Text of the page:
Can you apply to change departments at work without damaging your relationship with your manager? Will your reputation be tarnished if you are unsuccessful? Jennifer Davies helps a Daily Slog reader to navigate the process.
I work in sales, a job I fell into to pay the bills, and have long wanted to make a move into a more creative role where I can use my writing skills, something that I practice whenever I have the opportunity. An opportunity to work in the creative department has arisen within my company and I would like to apply for the role but I feel there are two obstacles in the way that I would like your help with.
Firstly, I have a good relationship with my manager and I hate the thought of letting him and the team down by moving department. Secondly, there are a shortage of sales people within the company, and they are having difficulty recruiting more people at the required level. Because of this, I am anxious that our HR department, and perhaps even my manager, will scupper my hopes to move because it better suits their needs to retain me in sales. Also, if I get to interview stage and am unsuccessful I am worried that it will reflect negatively on my standing within my current team and the wider company.
What is the best approach to take with both my manager and HR Director, and would you advise that I have a quiet word with my prospective new manager in the creative department or would that be viewed as underhanded?
This is a difficult situation that many people face in their working lives but what I would always say is that you get one life and so it’s up to you to make the most of any opportunity to follow your career dreams and aspirations. While I can understand your concern for the two issues you have outlined, you have to do what’s right for you; your career is your priority. Ask yourself, if someone else was leaving the team to follow their dreams would you feel they were letting you down? The resourcing of the department is, and should be, the priority and concern of the Department Manager and HR Director. It would be unreasonable of them to expect staff members to stay in a role forever and as their job, it is an ongoing task of theirs (not yours) to effectively resource the department.
Unfortunately I have come across managers and HR staff who would hamper a staff members attempts to move to suit their own needs, however, everyone has the right to develop and move forward in their career
The approach you take really depends on the culture of the company as some can be more encouraging of growth and career development while others are not. Unfortunately I have come across managers and HR staff who would hamper a staff members attempts to move to suit their own needs, however, everyone has the right to develop and move forward in their career and most good managers and HR personnel will recognise and support this.
You mentioned that you had a good relationship with your manager so my approach would be to start with a conversation with him and be honest about what your future career goals and aspirations are. You can outline how grateful you are for the experience and skills you have learnt in your sales role but tell them that you feel it’s your time to develop and move on. Ask them for their support on this and ask them for their advice on what you could do to better position yourself for the role in the creative department.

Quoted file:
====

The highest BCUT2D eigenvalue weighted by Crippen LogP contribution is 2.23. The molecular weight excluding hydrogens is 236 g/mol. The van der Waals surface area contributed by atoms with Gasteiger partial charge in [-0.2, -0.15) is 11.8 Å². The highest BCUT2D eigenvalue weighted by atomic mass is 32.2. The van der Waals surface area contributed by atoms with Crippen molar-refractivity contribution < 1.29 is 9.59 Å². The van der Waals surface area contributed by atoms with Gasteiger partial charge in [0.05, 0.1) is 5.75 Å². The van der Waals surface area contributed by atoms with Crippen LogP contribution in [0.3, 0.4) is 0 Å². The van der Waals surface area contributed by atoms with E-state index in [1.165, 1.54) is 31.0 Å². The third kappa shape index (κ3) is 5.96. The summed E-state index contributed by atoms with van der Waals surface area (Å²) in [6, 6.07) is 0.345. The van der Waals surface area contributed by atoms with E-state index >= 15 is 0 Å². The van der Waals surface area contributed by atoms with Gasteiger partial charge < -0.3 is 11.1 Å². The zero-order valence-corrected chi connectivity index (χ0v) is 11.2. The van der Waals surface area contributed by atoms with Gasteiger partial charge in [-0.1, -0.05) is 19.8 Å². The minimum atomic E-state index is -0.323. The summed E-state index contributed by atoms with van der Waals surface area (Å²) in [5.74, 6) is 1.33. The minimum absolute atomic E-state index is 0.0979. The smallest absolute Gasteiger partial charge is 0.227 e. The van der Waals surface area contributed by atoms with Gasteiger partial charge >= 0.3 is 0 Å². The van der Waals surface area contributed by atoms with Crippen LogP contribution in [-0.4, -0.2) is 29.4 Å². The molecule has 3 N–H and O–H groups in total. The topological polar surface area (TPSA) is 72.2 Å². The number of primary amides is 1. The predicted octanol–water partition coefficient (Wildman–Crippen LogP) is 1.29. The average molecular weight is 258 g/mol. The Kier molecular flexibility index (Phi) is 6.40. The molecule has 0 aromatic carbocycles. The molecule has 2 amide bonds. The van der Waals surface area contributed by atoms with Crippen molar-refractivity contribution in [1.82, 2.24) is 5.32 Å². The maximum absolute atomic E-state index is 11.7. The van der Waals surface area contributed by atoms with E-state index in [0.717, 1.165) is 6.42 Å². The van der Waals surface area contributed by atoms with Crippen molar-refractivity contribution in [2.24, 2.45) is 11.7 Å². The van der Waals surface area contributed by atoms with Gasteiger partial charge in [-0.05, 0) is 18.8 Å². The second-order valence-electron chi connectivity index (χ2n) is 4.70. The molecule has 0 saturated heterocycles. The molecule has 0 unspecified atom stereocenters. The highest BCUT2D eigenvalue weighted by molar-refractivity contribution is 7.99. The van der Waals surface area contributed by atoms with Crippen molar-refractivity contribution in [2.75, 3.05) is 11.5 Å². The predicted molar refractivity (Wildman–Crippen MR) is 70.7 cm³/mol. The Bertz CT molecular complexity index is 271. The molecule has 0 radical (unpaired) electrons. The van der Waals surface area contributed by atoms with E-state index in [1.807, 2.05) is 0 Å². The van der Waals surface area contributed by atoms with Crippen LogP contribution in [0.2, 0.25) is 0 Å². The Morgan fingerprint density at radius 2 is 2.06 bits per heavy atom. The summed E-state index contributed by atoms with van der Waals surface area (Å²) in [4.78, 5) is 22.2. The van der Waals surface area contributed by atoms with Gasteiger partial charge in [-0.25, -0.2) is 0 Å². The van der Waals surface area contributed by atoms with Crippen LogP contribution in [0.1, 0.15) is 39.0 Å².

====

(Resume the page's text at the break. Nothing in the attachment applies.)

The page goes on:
To prevent anything being viewed as underhanded, tell your manager that you are going to speak with both the HR Director and prospective new manager in the creative department as you feel that this will be beneficial for your chances of getting the role. Once they are aware of this, arrange to meet with them both individually. I would have a similar conversation with the HR Director that you had with your manager. With the prospective new manager, I would treat it as a mini interview, be prepared to demonstrate why you feel you are the best person for that role and what you feel you can bring to the creative team.
Everyone must take risks in life, some pay off, some don’t, but the common theme is that everyone takes them
In response to your worry that being unsuccessful will reflect negatively on your standing within your current team and the wider company I’ll quote one of my favourite sayings, “What if I fail?”, “Oh but my darling, what if you fly?”. Everyone must take risks in life, some pay off, some don’t, but the common theme is that everyone takes them. Should anyone within your team or company think that you trying for another role is something negative, then this is a poor reflection on them and not on you. You should never stop aspiring to achieve your goals, you are capable of great things and I believe even greater things if you are doing what you love, so grab every opportunity in the attempt to fly.
If you find yourself in a situation where management do try to scupper your chances and your team looks negatively on your attempt to follow your dream career, then I would suggest that you are not in a decent company and would get a job elsewhere as soon as possible!
About Jennifer Davies
Jennifer Davies is a HR Consultant, Career Coach & Owner of Captured HR Consultancy based in Cork, Ireland.
For more information on her services visit www.CapturedHR.ie